• It has been effectively used for animal feeds. It is a source of carbon and is effectively used in horticulture to feed the microbes and boost the microbial activity of the soil. Beet molasses is also used to make fertilizer.

* Some people might develop allergic reactions due to sensitivity towards the sulfite present in sulfured molasses. Unsulfured molasses is free of sulfur dioxide and safe to use in such cases. However, it is always advisable to obtain medical consent before considering it as a therapeutic remedy for various medical conditions.

Best Ever Vegan Baked Beans

Alissa at Connoisseurus Veg

6 servings

Ingredients

  • 1 tbsp. vegetable oil
  • 1 large onion, sliced into thin strips
  • 1/4 cup bourbon whiskey, optional
  • 2 garlic cloves, minced
  • 1/3 cup tomato paste
  • 2 tbsp. vegan Worchestershire sauce (regular will work)
  • 2 tbsp. blackstrap molasses
  • 2 tbsp. apple cider vinegar
  • 2 tbsp. soy sauce
  • 1 tbsp. prepared mustard
  • 1 tsp. smoked paprika
  • 1 tsp. liquid smoke, optional
  • 1/4 to 1/2 cup maple syrup
  • 2 (14 oz.) cans navy beans or great northern beans, drained and rinsed
  • salt and pepper to taste

Instructions

  1. Coat the bottom of a skillet (use a medium, oven-safe skillet if you’ve got one) with oil and place over medium-low heat. Add onion and toss a few times to coat. Allow to cook, flipping occasionally, until onion is very soft and caramelized, 30-40 minutes. Raise heat to medium and add garlic. Cook until very fragrant, about 1 minute more. Add whiskey and bring to a simmer. Allow to cook until most of the liquid has cooked off, about 4 minutes. Remove from heat.
  2. Preheat oven to 350°. Stir tomato paste, Worchestershire sauce, molasses, apple cider vinegar, soy sauce, mustard, paprika and liquid smoke together in a small bowl. Stir in 1/4 cup maple syrup, taste test and add up to 1/4 cup more. If you used a non oven-safe skillet to caramelize the onions, transfer them to an oven-safe dish (an 8 inch x 8 inch baking dish works). Otherwise, leave them in the oven-safe skillet. Add beans and maple syrup mixture. Stir a few times to mix everything up. Season with salt and pepper to taste.
  3. Cover and bake 40-45 minutes, until bubbly. Uncover and bake 10 minutes more.
  4. Remove from oven and allow to sit for a few minutes. Serve.

These beans are sweet, smokey, and packed with savory flavor – without bacon! I was very excited about these baked beans.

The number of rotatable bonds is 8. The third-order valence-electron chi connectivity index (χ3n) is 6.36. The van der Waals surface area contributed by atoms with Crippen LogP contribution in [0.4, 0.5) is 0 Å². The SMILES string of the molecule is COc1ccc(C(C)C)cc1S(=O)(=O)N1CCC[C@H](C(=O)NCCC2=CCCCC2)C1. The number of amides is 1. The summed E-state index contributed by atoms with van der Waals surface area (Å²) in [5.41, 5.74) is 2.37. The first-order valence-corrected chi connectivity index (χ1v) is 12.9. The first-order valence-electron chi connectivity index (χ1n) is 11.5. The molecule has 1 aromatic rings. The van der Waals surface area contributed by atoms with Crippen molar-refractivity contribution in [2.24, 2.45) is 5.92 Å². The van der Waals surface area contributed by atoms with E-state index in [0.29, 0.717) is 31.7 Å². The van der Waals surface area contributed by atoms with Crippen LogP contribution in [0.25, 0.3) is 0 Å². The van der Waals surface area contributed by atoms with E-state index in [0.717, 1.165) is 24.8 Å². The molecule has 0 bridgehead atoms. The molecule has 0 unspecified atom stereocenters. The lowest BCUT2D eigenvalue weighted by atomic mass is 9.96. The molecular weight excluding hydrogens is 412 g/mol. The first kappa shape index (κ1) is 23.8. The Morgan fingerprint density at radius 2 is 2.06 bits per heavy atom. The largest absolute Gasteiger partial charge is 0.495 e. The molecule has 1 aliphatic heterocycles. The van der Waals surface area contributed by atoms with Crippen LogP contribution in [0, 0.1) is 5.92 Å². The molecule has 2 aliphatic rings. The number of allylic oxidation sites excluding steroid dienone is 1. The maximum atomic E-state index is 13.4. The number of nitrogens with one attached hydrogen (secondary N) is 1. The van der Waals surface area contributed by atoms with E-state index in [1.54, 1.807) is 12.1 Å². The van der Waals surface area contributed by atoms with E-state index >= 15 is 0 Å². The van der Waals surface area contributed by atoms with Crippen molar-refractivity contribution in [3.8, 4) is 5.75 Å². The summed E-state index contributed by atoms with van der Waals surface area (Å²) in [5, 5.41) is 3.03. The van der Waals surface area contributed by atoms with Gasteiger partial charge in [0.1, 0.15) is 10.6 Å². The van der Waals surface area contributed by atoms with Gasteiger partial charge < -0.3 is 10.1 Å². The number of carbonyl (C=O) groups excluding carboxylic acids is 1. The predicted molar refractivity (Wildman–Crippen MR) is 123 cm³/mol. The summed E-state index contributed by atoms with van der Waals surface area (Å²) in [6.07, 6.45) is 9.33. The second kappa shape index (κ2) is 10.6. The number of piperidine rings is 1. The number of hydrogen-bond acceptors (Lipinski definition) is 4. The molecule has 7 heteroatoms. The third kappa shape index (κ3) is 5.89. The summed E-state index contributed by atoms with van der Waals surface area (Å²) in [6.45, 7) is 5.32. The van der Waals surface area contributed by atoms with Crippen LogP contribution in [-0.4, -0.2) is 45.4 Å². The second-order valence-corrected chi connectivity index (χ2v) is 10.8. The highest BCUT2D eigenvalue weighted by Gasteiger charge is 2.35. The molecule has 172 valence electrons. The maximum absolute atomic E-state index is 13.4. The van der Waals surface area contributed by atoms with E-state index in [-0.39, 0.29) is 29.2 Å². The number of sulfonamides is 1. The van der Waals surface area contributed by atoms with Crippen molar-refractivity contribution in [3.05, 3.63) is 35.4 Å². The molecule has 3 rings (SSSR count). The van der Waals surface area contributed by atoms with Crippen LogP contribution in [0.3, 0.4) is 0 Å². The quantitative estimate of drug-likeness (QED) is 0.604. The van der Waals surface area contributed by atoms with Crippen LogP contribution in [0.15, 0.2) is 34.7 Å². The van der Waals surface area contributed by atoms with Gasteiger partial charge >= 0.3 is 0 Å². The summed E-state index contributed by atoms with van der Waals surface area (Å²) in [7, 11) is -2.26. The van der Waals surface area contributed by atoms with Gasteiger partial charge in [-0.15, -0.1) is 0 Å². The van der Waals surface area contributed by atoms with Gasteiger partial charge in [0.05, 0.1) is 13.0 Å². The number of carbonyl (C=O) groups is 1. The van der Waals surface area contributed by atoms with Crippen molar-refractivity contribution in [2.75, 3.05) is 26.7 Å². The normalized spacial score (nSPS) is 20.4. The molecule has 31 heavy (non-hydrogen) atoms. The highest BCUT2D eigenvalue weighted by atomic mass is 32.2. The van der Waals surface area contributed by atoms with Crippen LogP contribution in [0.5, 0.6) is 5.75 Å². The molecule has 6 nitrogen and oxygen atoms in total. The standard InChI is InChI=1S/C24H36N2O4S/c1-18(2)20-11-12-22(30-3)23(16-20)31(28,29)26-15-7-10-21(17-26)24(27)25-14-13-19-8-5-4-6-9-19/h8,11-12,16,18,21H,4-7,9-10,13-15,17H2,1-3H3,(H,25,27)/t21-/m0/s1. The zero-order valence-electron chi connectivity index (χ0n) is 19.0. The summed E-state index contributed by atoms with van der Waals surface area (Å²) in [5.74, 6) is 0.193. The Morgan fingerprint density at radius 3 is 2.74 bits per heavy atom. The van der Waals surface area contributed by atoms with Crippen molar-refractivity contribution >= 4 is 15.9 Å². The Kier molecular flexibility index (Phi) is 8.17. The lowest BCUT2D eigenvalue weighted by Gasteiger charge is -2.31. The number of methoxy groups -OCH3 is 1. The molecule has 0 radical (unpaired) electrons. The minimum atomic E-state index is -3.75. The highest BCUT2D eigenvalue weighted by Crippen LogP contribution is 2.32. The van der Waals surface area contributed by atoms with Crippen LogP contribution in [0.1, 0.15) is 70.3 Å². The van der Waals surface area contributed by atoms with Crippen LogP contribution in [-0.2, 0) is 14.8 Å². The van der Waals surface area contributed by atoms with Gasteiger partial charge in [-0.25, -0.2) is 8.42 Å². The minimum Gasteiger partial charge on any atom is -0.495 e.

They take a while. Even though I went with canned beans, between the onion caramelizing and bean baking, the time adds up. It’s mostly hands off though, and it’s so worth it.

 

Resources

https://www.medicalnewstoday.com/articles/324854.php
https://www.ncbi.nlm.nih.gov/pmc/articles/PMC4069066/
https://www.medicalnewstoday.com/articles/323446.php
https://www.medicalnewstoday.com/articles/317462.php
https://www.medicalnewstoday.com/articles/261179.php
http://www.medicalnewstoday.com/articles/96849.php
https://www.medicalnewstoday.com/articles/245588.php
https://www.medicalnewstoday.com/info/diabetes/whatisinsulin.php
https://www.healthline.com/health/food-nutrition/benefits-blackstrap-molasses#1
https://www.organicfacts.net/blackstrap-molasses.html
http://ebm.sagepub.com/content/36/2/167.short
https://www.organicfacts.net/pomegranate-molasses.html
https://www.nutritionvalue.org/Molasses_nutritional_value.html
https://huhs.harvard.edu/assets/File/OurServices/Service_Nutrition_Iron.pdf
https://www.ncbi.nlm.nih.gov/pmc/articles/PMC5466942/
https://www.ncbi.nlm.nih.gov/pubmed/26410392
https://www.organicfacts.net/home-remedies/type-1-diabetes-symptoms-treatment.html
https://www.ncbi.nlm.nih.gov/pubmed/15208835
https://www.organicfacts.net/home-remedies/10-best-foods-for-healthy-hair.html
https://www.thekitchn.com/a-guide-to-molasses-ingredient-intelligence-210864
https://wellnessmama.com/1482/stevia-safe-or-healthy/
https://www.livestrong.com/article/363283-recommended-daily-allowance-of-sugar/
https://www.thepaleomom.com/trouble-with-stevia/